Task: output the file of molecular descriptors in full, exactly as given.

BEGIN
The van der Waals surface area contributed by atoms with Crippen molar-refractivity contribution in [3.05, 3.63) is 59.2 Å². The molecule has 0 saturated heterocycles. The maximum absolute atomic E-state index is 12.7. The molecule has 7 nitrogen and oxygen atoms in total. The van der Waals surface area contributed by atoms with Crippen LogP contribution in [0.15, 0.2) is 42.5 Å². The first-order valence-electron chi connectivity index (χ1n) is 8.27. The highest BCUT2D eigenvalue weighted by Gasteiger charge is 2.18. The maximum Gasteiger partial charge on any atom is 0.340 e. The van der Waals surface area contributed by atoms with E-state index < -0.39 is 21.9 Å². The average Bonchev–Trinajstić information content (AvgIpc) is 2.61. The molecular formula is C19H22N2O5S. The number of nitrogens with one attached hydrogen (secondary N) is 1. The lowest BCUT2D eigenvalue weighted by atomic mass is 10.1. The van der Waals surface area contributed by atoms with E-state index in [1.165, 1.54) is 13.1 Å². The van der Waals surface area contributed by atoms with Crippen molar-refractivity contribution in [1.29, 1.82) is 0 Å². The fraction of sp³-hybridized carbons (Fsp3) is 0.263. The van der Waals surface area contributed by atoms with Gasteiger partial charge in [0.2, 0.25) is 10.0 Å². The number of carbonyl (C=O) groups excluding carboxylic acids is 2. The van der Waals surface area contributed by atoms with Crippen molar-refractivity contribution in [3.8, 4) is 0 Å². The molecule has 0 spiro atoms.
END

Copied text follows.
The van der Waals surface area contributed by atoms with Crippen molar-refractivity contribution in [3.05, 3.63) is 59.2 Å². The molecule has 0 saturated heterocycles. The maximum absolute atomic E-state index is 12.7. The molecule has 7 nitrogen and oxygen atoms in total. The van der Waals surface area contributed by atoms with Crippen LogP contribution in [0.15, 0.2) is 42.5 Å². The first-order valence-electron chi connectivity index (χ1n) is 8.27. The highest BCUT2D eigenvalue weighted by Gasteiger charge is 2.18. The maximum Gasteiger partial charge on any atom is 0.340 e. The van der Waals surface area contributed by atoms with E-state index < -0.39 is 21.9 Å². The average Bonchev–Trinajstić information content (AvgIpc) is 2.61. The molecular formula is C19H22N2O5S. The number of nitrogens with one attached hydrogen (secondary N) is 1. The lowest BCUT2D eigenvalue weighted by atomic mass is 10.1. The van der Waals surface area contributed by atoms with E-state index in [1.165, 1.54) is 13.1 Å². The van der Waals surface area contributed by atoms with Crippen molar-refractivity contribution in [1.29, 1.82) is 0 Å². The fraction of sp³-hybridized carbons (Fsp3) is 0.263. The van der Waals surface area contributed by atoms with Gasteiger partial charge in [0.2, 0.25) is 10.0 Å². The number of carbonyl (C=O) groups excluding carboxylic acids is 2. The van der Waals surface area contributed by atoms with Crippen molar-refractivity contribution in [3.8, 4) is 0 Å². The molecule has 0 spiro atoms.